The NBER says the last recession ended in April 2020 but the recovery was two-pronged, something that the Department of Labor designated as "K-shaped": sharp growth for the affluent and stagnant for the less well-off.
"Analysis of private data from various sources appears to bear out that low-wage workers have borne the brunt of the pandemic induced recession," they wrote.
The Department of Labor found that while workers making over $60,000 had returned to pre-pandemic employment levels by August of 2020, low-wage workers' levels of employment were still down about 40%.
Low-wage workers, the Department of Labor concluded, would likely feel the impact of long-term earnings reductions, weakened savings and increased inequality for years to come.
When economists and policymakers look to study previous recessions, they will be using dates that "don't necessarily represent the full breadth of experiences in this country," said Valerie Wilson, who is director of the Economic Policy Institute's Program on Race, Ethnicity, and the Economy as well as president of the National Economic Association. "More diversity on the committee will bring in perspectives and other ideas about how we understand the health of the economy."
In recent years there has been a push by policymakers and the Biden administration to include more diverse thinking in economic analysis.
Janet Yellen, America's first woman Treasury secretary and its first woman Fed chair, has argued that the lack of women and minority economists at the Federal Reserve and the federal government is a top priority. That lack of diversity, she said, skews viewpoints and limits the issues of discussion.
Increased scrutiny and discussion about representation has focused on the Federal Reserve board of governors, on which Lisa Cook became the first Black woman to serve last month. But the NBER, which is a private institution that receives government funding and works closely with former, future and present government officials, has largely avoided criticism.
There should be more focus on an organization that "makes significant policy decisions," said Wilson. "They should look beyond topline numbers," she said.
Economists' diversity problem
The NBER doesn't have to contend with public attention the way the federal government does, so it's a much more insular community. Those outside of that community know very little about its inner workings, said Wilson — and those who do push back are "extremely underrepresented minorities who have less power."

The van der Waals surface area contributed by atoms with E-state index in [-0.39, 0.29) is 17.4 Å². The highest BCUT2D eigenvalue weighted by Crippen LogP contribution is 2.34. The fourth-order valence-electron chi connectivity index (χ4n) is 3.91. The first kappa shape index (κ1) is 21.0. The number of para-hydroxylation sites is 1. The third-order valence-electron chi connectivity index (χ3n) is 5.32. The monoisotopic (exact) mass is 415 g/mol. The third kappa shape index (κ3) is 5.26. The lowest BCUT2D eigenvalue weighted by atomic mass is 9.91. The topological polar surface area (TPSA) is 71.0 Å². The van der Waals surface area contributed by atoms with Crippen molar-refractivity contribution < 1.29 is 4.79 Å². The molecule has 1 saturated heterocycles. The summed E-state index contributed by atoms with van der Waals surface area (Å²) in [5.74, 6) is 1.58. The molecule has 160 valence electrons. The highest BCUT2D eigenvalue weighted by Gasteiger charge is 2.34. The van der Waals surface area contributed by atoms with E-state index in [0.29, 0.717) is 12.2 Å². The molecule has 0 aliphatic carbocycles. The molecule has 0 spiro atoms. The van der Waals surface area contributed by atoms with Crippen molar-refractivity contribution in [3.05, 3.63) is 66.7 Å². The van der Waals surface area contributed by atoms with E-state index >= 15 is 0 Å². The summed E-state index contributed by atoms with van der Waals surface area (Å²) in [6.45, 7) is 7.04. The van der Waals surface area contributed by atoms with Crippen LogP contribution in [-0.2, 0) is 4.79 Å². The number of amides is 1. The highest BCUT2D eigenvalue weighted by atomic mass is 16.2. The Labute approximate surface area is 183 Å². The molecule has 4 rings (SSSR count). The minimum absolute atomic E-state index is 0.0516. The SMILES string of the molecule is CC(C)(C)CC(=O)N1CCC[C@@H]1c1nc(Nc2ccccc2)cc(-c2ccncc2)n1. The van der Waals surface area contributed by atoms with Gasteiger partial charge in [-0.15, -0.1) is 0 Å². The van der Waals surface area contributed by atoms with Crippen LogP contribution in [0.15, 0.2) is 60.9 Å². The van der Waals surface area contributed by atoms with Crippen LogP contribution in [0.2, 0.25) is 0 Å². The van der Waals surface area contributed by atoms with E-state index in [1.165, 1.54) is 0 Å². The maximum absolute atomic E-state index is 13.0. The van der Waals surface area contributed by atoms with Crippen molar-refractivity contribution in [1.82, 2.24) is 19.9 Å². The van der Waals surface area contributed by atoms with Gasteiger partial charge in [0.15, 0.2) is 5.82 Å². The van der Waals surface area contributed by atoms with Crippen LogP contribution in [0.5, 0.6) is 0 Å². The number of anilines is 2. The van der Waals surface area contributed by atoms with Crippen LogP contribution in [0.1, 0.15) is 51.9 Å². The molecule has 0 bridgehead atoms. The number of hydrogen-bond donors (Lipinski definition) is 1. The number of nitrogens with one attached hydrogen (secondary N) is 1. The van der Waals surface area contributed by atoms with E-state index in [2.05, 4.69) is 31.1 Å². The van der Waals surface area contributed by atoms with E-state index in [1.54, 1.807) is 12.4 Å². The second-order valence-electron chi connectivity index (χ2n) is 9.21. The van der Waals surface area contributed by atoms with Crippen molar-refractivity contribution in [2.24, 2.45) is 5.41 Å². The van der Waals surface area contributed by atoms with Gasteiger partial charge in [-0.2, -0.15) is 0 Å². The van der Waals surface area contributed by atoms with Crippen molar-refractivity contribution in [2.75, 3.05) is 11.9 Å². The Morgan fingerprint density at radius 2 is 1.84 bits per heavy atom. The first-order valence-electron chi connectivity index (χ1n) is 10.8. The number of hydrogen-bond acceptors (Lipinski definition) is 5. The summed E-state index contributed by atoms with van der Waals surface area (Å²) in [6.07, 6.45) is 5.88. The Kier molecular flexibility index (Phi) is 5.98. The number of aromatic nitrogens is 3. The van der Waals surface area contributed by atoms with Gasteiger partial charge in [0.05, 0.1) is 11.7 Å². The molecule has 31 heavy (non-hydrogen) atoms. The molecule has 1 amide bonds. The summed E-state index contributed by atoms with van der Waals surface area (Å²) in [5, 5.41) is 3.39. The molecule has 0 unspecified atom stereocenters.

"I think the economics profession is notorious for being one of the least-diverse professions or disciplines along a number of lines: racial, gender and diversity in schools of thought," added Wilson.
It's difficult to break through and get people to consider new frameworks for how we understand disparity and inequality. This creates an unbreakable cycle as storied economists lead editorial boards of peer-reviewed journals. Getting published in those journals is essential to receiving tenure at the universities that the government and organizations like NBER recruit from.
"It's incestuous," said Wolff, who attended Harvard University undergrad, received his Master's degree at Stanford and his PhD in economics at Yale, where he was a classmate of Yellen's.
"Fundamental issues that ought to be part of the conversation in our economic system are excluded as if they don't exist," said Wolff. "You have a community of old, White graduates from the same elite institutions and what they think is important is important. If you think differently, you're out of the club."
Wolff said he's benefited greatly from being a "poster boy" of the charmed inner circle of economists that he calls an old-boy network -— but that "someone has to be the one that says the emperor is naked."
The NBER declined to comment on the diversity of its economists but did confirm that the current members of the Business Cycle Dating Committee are Robert Hall of Stanford University; Robert J. Gordon of Northwestern University; James Poterba of MIT; Valerie Ramey of University of California, San Diego; Christina Romer of University of California, Berkeley; David Romer of University of California, Berkeley; James Stock of Harvard University; and Mark W. Watson of Princeton University.